Attorney General Eric Holder has given U.S. attorneys across the country 90 days to judge whether or not they want to bring cases against specific individuals for their alleged roles in 2008's mortgage crisis, according to reports.
Speaking at a National Press Club event on Tuesday, Holder said federal prosecutors who have previously brought charges against firms for selling toxic mortgage-backed securities will be given an opportunity to investigate individual employees for potential charges, Reuters reported.
Holder reportedly told the assembled press that prosecutors will have 90 days to report back on "whether they think they are going to successfully bring criminal or civil cases against those individuals."
The announcement marks a policy shift for Holder, whose department has taken criticism from consumers and politicians with its failure to go after bank executives and some institutions following the crash. In early 2013, he famously remarked at a Senate committee hearing that the size of some institutions makes it difficult to prosecute them without impacting the economy.
He walked those comments back later, saying, "If we find a bank or financial institution that has done something wrong, if we can prove it beyond a reasonable doubt, those cases will be brought."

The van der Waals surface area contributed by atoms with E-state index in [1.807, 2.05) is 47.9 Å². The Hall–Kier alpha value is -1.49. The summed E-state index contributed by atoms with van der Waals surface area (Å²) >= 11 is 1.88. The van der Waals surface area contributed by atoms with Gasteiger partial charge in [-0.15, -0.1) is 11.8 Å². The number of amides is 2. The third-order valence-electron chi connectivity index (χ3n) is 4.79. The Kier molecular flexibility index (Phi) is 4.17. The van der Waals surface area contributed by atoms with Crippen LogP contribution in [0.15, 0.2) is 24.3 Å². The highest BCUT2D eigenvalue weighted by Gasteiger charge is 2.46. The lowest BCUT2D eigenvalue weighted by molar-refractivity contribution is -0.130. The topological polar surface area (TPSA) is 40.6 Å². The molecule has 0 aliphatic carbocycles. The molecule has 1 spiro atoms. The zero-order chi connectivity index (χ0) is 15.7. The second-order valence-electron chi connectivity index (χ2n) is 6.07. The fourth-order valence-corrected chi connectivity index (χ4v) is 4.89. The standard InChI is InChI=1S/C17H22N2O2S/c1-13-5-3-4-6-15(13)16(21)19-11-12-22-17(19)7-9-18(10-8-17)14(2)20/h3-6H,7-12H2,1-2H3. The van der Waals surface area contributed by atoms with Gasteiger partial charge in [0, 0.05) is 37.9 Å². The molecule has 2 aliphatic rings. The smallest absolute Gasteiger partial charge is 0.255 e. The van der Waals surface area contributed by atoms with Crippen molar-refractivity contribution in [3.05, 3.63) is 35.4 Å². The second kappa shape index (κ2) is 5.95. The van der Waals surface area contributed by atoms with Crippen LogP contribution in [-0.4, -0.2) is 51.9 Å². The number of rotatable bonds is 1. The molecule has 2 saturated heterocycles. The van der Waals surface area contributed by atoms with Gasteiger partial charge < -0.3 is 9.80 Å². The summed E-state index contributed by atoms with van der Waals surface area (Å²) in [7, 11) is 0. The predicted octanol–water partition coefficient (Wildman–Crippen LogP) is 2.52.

The timing of the attorney general's announcement is also bound to raise questions: With Holder on his way out, the ultimate decision to prosecute would be made by his replacement, who right now is slated to be Loretta Lynch.
"Once again, it appears as though the Administration is looking to bully the mortgage banks, or should I say bankers, instead of restoring faith and confidence into the mortgage banking system," said Ed Delgado, President and CEO of the Five Star Institute. "Despite hundreds of billions paid in fines and penalties, it's not enough. Today's announcement from U.S. Attorney General Eric Holder to seek action against mortgage bankers, just as he is about to leave office, is nothing more than one last attempt to impugn and embarrass an already beleaguered industry.
"Now names and people’s lives have to be destroyed, but to what end? To satisfy what agenda? It begs the question: will a single family benefit from this action? Will a foreclosure be reversed? Or has the matter of seeking justice become politicized to the point, where unless a mortgage executives name and face appear on the cover of the New York Times, charged with some criminal act, there simply will be no measure of satisfaction in the eyes of the government. It's a shame that taxpayer money is being spent to further a cause without a means to an end."
A message left with the department's Office of Public Affairs was not immediately returned.